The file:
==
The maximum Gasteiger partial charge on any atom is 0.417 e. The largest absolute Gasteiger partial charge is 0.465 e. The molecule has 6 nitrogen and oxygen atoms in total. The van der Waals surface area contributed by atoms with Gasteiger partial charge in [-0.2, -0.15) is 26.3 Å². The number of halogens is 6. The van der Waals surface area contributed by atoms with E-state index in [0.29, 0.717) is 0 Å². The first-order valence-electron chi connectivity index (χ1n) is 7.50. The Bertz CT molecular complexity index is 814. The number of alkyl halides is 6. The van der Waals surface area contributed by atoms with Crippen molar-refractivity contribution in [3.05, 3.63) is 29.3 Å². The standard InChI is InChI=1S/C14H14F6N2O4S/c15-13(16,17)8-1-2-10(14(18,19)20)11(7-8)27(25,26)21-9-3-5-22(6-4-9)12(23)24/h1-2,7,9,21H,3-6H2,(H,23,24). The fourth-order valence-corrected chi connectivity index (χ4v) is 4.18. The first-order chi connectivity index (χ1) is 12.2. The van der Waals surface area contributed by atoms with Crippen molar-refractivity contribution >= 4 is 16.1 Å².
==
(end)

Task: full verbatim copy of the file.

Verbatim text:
The maximum Gasteiger partial charge on any atom is 0.417 e. The largest absolute Gasteiger partial charge is 0.465 e. The molecule has 6 nitrogen and oxygen atoms in total. The van der Waals surface area contributed by atoms with Gasteiger partial charge in [-0.2, -0.15) is 26.3 Å². The number of halogens is 6. The van der Waals surface area contributed by atoms with E-state index in [0.29, 0.717) is 0 Å². The first-order valence-electron chi connectivity index (χ1n) is 7.50. The Bertz CT molecular complexity index is 814. The number of alkyl halides is 6. The van der Waals surface area contributed by atoms with Crippen molar-refractivity contribution in [3.05, 3.63) is 29.3 Å². The standard InChI is InChI=1S/C14H14F6N2O4S/c15-13(16,17)8-1-2-10(14(18,19)20)11(7-8)27(25,26)21-9-3-5-22(6-4-9)12(23)24/h1-2,7,9,21H,3-6H2,(H,23,24). The fourth-order valence-corrected chi connectivity index (χ4v) is 4.18. The first-order chi connectivity index (χ1) is 12.2. The van der Waals surface area contributed by atoms with Crippen molar-refractivity contribution >= 4 is 16.1 Å².